For those of you considering purchasing the Roll20 version, it has some benefits and flaws that are worth considering. More easy to search and use individual pieces like monsters or races, but more difficult to navigate as a whole. This book was not designed like a wiki but it is presented like one, and even navigating to the book itself in Roll20 is a surprisingly painful process. Once you get there, the monsters are ordered by environment type, creature type, and name, but not by challenge rating, which I would have appreciated. The book itself has access to these, but you cannot see that list in the Roll20 version. That aside, the searchable, modifiable version definitely has its advantages for someone running the game.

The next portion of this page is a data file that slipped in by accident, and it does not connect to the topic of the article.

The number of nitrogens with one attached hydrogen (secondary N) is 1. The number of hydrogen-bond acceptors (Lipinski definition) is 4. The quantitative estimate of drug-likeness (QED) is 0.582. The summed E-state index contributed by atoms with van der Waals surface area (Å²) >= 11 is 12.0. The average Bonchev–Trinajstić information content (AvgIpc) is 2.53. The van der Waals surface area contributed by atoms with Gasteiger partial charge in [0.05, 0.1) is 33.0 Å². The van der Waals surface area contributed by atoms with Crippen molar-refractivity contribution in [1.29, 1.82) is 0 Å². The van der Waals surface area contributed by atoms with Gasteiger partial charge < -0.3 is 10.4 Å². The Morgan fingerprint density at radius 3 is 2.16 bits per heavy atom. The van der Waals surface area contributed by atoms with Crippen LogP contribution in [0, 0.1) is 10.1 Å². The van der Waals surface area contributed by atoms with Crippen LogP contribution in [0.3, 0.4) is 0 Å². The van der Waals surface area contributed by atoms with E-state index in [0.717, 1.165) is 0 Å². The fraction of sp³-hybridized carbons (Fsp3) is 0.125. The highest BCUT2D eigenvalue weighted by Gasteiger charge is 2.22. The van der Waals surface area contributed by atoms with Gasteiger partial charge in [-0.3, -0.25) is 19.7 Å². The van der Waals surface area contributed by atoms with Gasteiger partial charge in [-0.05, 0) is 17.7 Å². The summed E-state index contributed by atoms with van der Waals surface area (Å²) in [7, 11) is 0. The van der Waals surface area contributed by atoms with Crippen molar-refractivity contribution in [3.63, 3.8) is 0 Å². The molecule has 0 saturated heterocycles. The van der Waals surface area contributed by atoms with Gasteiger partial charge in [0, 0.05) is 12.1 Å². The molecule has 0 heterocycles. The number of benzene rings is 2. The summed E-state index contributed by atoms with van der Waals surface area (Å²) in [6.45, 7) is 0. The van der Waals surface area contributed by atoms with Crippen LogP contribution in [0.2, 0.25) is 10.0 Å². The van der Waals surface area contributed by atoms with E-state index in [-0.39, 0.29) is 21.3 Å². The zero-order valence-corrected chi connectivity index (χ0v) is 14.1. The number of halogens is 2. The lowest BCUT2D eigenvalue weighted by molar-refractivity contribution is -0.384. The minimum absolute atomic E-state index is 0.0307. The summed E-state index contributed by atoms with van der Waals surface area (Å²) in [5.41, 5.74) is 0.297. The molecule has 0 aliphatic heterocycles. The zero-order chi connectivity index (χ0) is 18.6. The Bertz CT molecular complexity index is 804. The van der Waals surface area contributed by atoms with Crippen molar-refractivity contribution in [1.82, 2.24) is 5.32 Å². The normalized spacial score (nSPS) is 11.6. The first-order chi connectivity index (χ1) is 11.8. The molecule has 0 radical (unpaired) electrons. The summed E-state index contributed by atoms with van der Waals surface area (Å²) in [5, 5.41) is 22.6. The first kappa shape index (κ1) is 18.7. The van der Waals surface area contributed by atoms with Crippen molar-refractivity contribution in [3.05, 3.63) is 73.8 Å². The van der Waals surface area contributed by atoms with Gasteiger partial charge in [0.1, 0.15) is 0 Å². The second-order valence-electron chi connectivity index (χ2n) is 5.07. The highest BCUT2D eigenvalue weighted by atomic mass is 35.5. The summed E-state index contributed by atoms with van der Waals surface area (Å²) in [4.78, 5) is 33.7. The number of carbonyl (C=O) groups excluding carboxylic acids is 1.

Calvin Traeger also contributed to this report.
Mordenkainen's Tome of Foes
Mordenkainen’s Tome of Foes takes us to some of the most fascinating and exotic conflicts in D&D’s lore, and does so with style. Full of campaign potential, unique foes, and surprisingly deep moral questions, this will set the stage for games for years if not decades. Its focus on the blood war takes up a surprising amount of space, but even that aside the listing of new monsters makes this book not only an endearing look at the lore but highly useful source for powerful foes.